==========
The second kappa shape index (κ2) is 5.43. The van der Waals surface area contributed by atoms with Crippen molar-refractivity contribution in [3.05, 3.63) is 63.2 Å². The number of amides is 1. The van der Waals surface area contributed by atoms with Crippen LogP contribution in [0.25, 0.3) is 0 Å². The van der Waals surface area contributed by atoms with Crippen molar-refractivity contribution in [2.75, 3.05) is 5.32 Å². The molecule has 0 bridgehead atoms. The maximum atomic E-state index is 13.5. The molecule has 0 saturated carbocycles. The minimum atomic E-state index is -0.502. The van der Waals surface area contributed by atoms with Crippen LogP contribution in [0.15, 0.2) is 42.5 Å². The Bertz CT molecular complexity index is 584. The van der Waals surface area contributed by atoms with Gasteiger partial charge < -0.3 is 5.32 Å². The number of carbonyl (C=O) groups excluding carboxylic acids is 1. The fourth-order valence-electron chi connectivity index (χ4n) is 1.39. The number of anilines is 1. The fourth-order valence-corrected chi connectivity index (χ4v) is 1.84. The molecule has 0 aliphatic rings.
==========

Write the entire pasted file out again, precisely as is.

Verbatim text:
The second kappa shape index (κ2) is 5.43. The van der Waals surface area contributed by atoms with Crippen molar-refractivity contribution in [3.05, 3.63) is 63.2 Å². The number of amides is 1. The van der Waals surface area contributed by atoms with Crippen LogP contribution in [0.25, 0.3) is 0 Å². The van der Waals surface area contributed by atoms with Crippen molar-refractivity contribution in [2.75, 3.05) is 5.32 Å². The molecule has 0 bridgehead atoms. The maximum atomic E-state index is 13.5. The molecule has 0 saturated carbocycles. The minimum atomic E-state index is -0.502. The van der Waals surface area contributed by atoms with Crippen LogP contribution in [0.15, 0.2) is 42.5 Å². The Bertz CT molecular complexity index is 584. The van der Waals surface area contributed by atoms with Gasteiger partial charge < -0.3 is 5.32 Å². The number of carbonyl (C=O) groups excluding carboxylic acids is 1. The fourth-order valence-electron chi connectivity index (χ4n) is 1.39. The number of anilines is 1. The fourth-order valence-corrected chi connectivity index (χ4v) is 1.84. The molecule has 0 aliphatic rings.